3 September 2004
ANALYSIS : Japan, Asia Face Bumpy Road Toward Free Trade
By Masayuki Kitano
FUKUOKA, Japan (Reuters) - Japan, keen not to lose ground to China, is stepping up its pursuit of regional and bilateral free trade pacts, but the path to success will be bumpy and some experts question how committed Tokyo really is.
Already in talks on bilateral free trade deals with Thailand, Malaysia, the Philippines and South Korea, Japan has also agreed with the 10-member Association of Southeast Asian Nations (ASEAN) to try to start discussions on a free trade agreement (FTA) at the start of 2005, with the target of forging a pact by 2012.
Now, Tokyo appears to be drafting more ambitious schemes.
Under a mid-term plan being formulated, the government wants by 2010 to sign economic partnership agreements with at least 10 countries and regions including China, Brazil, India and Australia, the Nihon Keizai Shimbun daily reported on Friday.
In a rare gesture, members of Japanese business lobby Nippon Keidanren will accompany Prime Minister Junichiro Koizumi when he visits Brazil this month to help him start talks on an FTA with Latin America’s largest economy, the group said.
Doubts, however, persist about how quickly Japan can push ahead with its trade pact agenda given objections from politically powerful farmers.
"China has already expressed its political will. It is Japan that has not yet expressed its political will," Nipon Poapongsakorn, senior consultant for the Thailand Development Research Institute, said at a gathering of Japanese and other Asian trade experts in Fukuoka, southern Japan, this week.
So far, Japan has concluded only two FTAs. Its first, with Singapore, did not include farm products.
Its second, a hard-won pact with Mexico that was basically clinched in March after bitter disputes over pork and orange juice, is expected to be signed this month when Koizumi visits that country.
Japanese and ASEAN trade ministers may agree on a starting date for their FTA talks at a meeting in Jakarta on Saturday.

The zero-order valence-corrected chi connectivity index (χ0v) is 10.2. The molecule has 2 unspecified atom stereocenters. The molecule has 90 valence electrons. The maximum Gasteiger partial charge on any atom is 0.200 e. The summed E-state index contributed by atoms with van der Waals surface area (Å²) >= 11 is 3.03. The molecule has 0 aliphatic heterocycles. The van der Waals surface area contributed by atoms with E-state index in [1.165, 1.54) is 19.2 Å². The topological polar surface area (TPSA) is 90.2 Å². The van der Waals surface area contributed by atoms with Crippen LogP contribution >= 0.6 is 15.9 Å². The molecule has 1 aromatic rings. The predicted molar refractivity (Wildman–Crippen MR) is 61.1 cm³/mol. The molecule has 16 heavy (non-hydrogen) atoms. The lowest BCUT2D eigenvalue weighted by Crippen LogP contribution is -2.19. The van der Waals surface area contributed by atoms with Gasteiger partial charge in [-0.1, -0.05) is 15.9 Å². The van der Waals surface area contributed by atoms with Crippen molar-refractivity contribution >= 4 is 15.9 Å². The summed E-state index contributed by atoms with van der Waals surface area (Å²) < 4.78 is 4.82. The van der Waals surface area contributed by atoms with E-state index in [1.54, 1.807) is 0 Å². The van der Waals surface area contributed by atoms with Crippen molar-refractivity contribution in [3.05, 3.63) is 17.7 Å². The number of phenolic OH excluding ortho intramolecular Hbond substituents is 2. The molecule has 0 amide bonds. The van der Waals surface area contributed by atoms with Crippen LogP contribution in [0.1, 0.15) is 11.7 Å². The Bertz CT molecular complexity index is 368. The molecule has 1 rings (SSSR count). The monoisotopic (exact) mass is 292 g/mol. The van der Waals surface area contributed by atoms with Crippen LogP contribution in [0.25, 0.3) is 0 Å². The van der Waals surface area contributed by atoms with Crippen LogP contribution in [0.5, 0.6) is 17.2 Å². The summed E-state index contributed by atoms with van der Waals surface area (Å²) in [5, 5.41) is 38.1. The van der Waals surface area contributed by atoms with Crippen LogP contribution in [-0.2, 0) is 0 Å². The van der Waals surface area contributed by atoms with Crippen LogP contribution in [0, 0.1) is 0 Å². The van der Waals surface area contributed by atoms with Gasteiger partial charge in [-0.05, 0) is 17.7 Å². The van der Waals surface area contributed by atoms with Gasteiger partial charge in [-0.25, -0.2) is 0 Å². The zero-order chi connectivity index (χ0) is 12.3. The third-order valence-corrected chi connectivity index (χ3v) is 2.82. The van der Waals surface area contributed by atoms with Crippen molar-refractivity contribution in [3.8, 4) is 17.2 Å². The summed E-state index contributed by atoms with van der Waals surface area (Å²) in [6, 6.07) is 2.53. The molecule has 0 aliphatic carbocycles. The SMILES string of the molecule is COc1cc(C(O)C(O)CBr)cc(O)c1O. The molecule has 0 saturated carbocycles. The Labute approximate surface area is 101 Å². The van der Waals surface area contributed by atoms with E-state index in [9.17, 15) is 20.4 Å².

But in a sign of the difficulties ahead, Japan wants to wait until next April to start formal talks, Japanese media said.
For its part, China aims to conclude a free trade pact with six ASEAN countries by 2010 and with the other four by 2015.
ASEAN is comprised of Indonesia, Singapore, Malaysia, Brunei, the Philippines, Thailand, Cambodia, Laos, Myanmar and Vietnam.
The benefits of a free trade zone combining the world’s second-biggest economy with 10 countries that together boast an annual trade volume of over $750 billion, roughly equal to Japan’s, and a population more than four times as large, might seem obvious. But not all countries are equally keen.
Indonesia, which has yet to recover fully from the 1997/98 Asian financial crisis, has taken a very passive stance toward FTAs, said Yose Rizal Damuri, a researcher with the Center for Strategic and International Studies in Indonesia.
Many Indonesian politicians and officials see limited benefits from FTAs, and Jakarta’s participation in efforts toward an ASEAN-Japan FTA are "for the sake of formality because Indonesia is part of ASEAN," Damuri said.
As in many countries, big Japanese manufacturers are keen but globally uncompetitive farmers are not.
The differences reflect the fact that FTAs are likely to widen economic disparities both between and within countries, experts said. According to a study by Kenichi Kawasaki, a consulting fellow at a trade ministry think tank, an FTA between Japan and ASEAN would boost the gross domestic product (GDP) of Thailand and Malaysia by far more over a decade than those of the less competitive economies of Indonesia and the Philippines.
Within Japan, the biggest growth boost would go to the central prefecture of Aichi, home to Toyota Motor Corp., the world’s second-largest auto maker.
By contrast, prefectures that rely on industries such as leather and agriculture would be hit the worst, the study showed.
Still, Japan cannot turn its back on the trend toward more trade deals, Tokyo University professor Yukiko Fukagawa said.
"Japan can’t take quick action like China or South Korea, but once convinced, it will keep heading in that direction," said Fukagawa, a specialist on East Asian economics.